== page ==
Chang in China

Meiyang Chang is a household across India. The lovable, talented “Indian Idol” singer and winner of “Jhalak Dikhla Jaa” is now an entertainer in his own right. He wears many caps, each of which takes him to a new destination. Read on to find out how his trip to the country of his ancestors went.
Most of my holidays are somewhat influenced by work. This time, I headed to China for a performance. Though it is the country of my ancestors, I’d never visited before. I don’t fancy travelling alone; a companion lets me share the joys and experiences with someone else, and it’s a great way to strengthen any bond. I’ve always maintained that happiness multiplies by sharing your lunch, and guilt is divided by splitting dessert. So my mother came along, and we thoroughly enjoyed our travels, gorging on local delicacies, laughing at our inability to understand the language, and spending some genuine quality time together.

We started in the capital of Beijing, doing plenty of walking in the crowded areas of Summer Palace, Tiananmen Square and the Forbidden City. The latter is an imperial zone replete with mystery – a goldmine for the curious tourist in me! I loved the Temple of Heaven, one of a few Chinese temples not swathed in red and gold, but instead pleasing dashes of blue. On a sweltering day, this temple provides a pleasant ambience for travellers.
Missing out on the Great Wall would have been unacceptable, and what a sight it was. It took my breath away, figuratively and literally. The steep, 45-minute climb to the halfway mark was the most intense workout I’d had in months. Naturally, I was humbled by the sight of a 90-year-old man happily trotting along the length of the wall with more vigour than I’d been able to muster. But the view from the top was truly one from the heavens. Chairman Mao once said that you’re not a true man if you haven’t scaled the entire wall. Given how steep the climb is, I’d agree.

The tombs of the emperors of the Ming Dynasty were an example in extravagance, even in death. Much like the Egyptians – who mummified and buried their pharaohs in the Great Pyramids along with food, riches and servants for the afterlife – the Ming emperors had Sacred Way. The 1,800-metre long road is lined with stone warriors, advisors and animals, all guarding passage to the afterlife. Ironically, the tombs themselves are extremely simple and frugal.
Xian was our next stop. I’m a big history buff, so seeing the Terracotta Warriors had been a dream. Since their accidental discovery by farmers in 1976, each warrior has been painfully excavated and put together. As for the Yangtze cruise itinerary, each stop – the Red Pagoda, the White Emperor City, the Three Gorges, Fengdu Ghost City – was more interesting than the last, with fantastic myths of magic, gods, heaven and the seven hells. The technological marvel that is the Three Gorges Dam didn’t seem out of place in such a rich, historic culture.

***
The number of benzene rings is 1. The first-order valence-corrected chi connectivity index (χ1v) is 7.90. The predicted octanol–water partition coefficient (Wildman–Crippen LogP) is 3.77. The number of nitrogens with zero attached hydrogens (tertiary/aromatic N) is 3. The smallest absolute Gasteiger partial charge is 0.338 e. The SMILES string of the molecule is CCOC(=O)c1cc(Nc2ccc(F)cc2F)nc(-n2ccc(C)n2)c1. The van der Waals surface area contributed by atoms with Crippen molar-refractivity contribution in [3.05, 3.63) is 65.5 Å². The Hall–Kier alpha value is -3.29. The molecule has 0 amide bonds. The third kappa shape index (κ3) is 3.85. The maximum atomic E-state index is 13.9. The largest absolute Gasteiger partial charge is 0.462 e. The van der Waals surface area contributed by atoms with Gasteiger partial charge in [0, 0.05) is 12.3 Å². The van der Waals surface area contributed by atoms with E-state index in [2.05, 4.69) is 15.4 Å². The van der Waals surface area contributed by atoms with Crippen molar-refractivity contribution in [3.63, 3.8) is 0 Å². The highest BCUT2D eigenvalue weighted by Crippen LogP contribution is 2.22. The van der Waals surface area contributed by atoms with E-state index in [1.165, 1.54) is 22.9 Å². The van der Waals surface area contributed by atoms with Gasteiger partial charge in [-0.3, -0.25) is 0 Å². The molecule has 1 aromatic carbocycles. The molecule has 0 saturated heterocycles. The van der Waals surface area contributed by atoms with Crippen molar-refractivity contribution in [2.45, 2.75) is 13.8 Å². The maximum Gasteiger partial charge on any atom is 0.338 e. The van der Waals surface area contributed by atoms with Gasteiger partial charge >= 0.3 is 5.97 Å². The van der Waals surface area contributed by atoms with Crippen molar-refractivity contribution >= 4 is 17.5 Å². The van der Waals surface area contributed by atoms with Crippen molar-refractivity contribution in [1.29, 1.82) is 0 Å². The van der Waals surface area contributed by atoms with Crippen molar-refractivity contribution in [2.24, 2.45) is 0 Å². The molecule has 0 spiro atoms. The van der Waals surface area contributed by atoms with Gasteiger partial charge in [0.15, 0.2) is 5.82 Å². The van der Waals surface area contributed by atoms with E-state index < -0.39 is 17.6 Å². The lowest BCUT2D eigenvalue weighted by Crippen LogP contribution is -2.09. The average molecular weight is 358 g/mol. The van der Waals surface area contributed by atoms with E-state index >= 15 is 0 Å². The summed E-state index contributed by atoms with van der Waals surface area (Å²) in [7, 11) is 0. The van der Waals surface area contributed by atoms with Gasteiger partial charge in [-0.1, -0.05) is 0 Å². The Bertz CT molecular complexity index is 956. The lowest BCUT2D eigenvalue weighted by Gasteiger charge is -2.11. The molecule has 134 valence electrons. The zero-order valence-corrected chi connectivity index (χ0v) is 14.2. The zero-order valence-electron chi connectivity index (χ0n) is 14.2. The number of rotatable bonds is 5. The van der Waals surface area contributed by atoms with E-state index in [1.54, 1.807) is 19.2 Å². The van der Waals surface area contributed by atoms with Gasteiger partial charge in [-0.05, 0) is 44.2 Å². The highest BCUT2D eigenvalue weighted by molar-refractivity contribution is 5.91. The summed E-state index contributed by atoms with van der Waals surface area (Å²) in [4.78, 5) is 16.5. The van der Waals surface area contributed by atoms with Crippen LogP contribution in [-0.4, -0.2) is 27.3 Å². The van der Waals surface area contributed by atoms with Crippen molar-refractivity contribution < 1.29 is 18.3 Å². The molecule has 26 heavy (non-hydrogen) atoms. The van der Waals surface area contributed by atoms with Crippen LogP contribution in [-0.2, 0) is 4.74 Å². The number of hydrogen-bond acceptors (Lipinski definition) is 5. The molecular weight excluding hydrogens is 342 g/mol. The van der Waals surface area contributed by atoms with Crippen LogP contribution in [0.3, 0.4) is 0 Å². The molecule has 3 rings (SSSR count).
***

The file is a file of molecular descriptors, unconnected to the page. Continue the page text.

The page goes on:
Of course, sailing through the actual place of our origin, Hubei province, was a strangely happy highlight. Our guide even offered to trace our ancestry if we provided her with some hard-to-find details about our names. I guess I’ll take her up on that offer someday.

By virtue of being Chinese-Indian, I do not eat most meats. However, one must experiment in China. My first new gastronomic adventure in Beijing was fried scorpions, and I was disappointed to realise that they taste like any other fried snack. The hot pot was one of my favourite meals of the trip – meats and veggies cooked and spiced according to your palate, all in a succulent broth. What I genuinely loved was the variety, authenticity and the sense of adventure. Mom’s excitement at having access to this fare surely rubbed off on me. One thing we did not get time to savour, the pièce de résistance, was roast duck. I’d had it in Chinatowns across the world and enjoyed it, but ironically and unfortunately, I couldn’t get a bite in the most authentic of places.

The people of China are extremely disciplined and regimented. It’s a far cry from India, where almost anything goes. The cultural diversity is probably as rich as India, if not more so. Most of the heritage sites in China were once made extensively of wood and have since been destroyed or deteriorated. The restoration by the government is impressive, and the attention to detail in their artisanship is exemplary.
The most special part of my trip has to be the Yangtze River cruise. Mom and I had plenty of time together as friends, rather than as mother and son. I can’t remember the last time we talked about so many things. We even befriended some very interesting Australian, British, Bosnian and Chinese tourists, each with a tale to tell. The fact that there was no mobile connectivity for the duration of the cruise was a boon. We ditched our phones for sun and stories.

 As a parting gift, one of my guides even gave me some advice on finding a bride, if ever I planned to marry in China. Though language is a barrier and vegetarians might find it tough to fill their stomachs, I surely recommend visiting for the sheer joy and amusement it has to offer. If you’re game for adventure, then this culturally rich, history-soaked trip is a must! I have a lot left to see the next time I go there.